Constitutionally Protected: the Marketplace of Political Ideas

Those that bemoan the vast amounts of money in politics can feel comfortable knowing they have absolutely contributed to the increase of money in politics. George Will has a particularly astute post requesting an apology from campaign finance reformers. He



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Constitutional Problems in Utah Voting Law

[Warning: above picture contains guarantees of freedom] Utah is a special place. It boasts a beautiful, diverse landscape; a decent economy; and a strange populace (I know – I lived there most of my life and remain strange).  Most of





Why Libertarians and Conservatives Hesitate on Climate Change

Ignoring the long-term and immediate benefits of low-cost energy in climate change advocacy has played a substantial role in why conservatives and libertarians have hesitated to accept the premise of climate change. Jonathan Adler,  a legal scholar I respect and with whom I share similar views,





Federal Appellate Court Declares Metadata Collection Illegal

“[W]e hold that the text of § 215 cannot bear the weight the government asks us to assign to it, and that it does not authorize the telephone metadata program. “ The Second Circuit Court of Appeals struck down the



Equality No Matter the Road: Too Much Parental Care

Equality above all else reads like an intentionally absurd dystopic novel. As if the short story “Harrison Bergeron” had come to life, two British philosophers, Adam Swift and Harry Brighouse,  ‘philosophize’ on the unfair advantages bestowed by loving parents. In order


Toasters and Campaign Finance Law

Those most hurt by campaign finance laws are the tax payers whose funds are appropriated by incumbents to garner votes and challengers up against the power of government wielded by incumbents. Whatever happened to that fun little toaster perk that



The Appearance of Corruption, Clinton and the Democratic Party

Hillary Clinton demonstrates that limiting campaign contributions, in an overbroad attempt to curb corruption and a misguided attempt to limit the appearance of corruption, fails to seriously address and recognize the reality of politics and the danger of government power.  For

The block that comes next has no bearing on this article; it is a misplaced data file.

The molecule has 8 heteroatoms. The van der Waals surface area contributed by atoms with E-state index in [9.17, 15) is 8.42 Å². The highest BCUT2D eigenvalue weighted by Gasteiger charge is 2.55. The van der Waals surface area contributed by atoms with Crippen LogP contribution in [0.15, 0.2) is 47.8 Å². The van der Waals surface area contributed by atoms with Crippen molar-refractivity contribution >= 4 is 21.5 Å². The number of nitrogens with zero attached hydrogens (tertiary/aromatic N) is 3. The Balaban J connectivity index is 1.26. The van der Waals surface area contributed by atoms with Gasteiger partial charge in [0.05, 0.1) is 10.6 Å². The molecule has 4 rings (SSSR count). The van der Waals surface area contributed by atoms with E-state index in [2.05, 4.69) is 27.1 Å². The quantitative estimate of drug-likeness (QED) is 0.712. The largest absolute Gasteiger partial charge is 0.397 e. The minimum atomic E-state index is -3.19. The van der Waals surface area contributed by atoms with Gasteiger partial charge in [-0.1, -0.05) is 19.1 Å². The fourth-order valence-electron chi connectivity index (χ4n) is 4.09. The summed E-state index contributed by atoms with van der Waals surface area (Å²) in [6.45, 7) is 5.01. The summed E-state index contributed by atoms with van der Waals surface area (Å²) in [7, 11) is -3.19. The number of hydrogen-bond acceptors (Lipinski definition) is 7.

Balking at Balkinization’s Explanation of King v. Burwell

It should not fall on the judiciary to rescue ill conceived and overreaching legislation, but instead should be resolved by the body that creates the law – the legislator. Despite a lot of interesting content on Prof. Balkins’ law blog Balkinization,



What Does a National Defense Moderate Look Like? Rand Paul?

[Caption: Explosion Noise] A Moderate Position on National Defense is the Balance Between the Desire for Peace and the Necessity of Defense.   In a party that is particularly hawkish – known for strong stances on foreign policy, national defense,


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Why Not Net Neutrality?

The case for regulation should rest on well established evidence, not specters of unseen horrors. The FCC recently approved categorizing internet service providers (ISPs) under Title II of the FCC Telecommunications Act. Tom wheeler, the chair of the FCC board,


Science and Skepticism: A Defense of Politically Incorrect Science

As crucial to science as methodology, skepticism should be embraced not stifled. Recent inquiries from Congressional representatives on dissenting views regarding climate change reminded me of an experience I had while an undergraduate. In an effort to fulfill the requirements


Deference is Activism

Judicial Deference is a Brand of Judicial Activism Evan Bernick at the Institute for Justice has spent considerable effort dispelling the “Dogma of Deference.” Deference is the idea that on questions of constitutional law the Supreme Court should give deference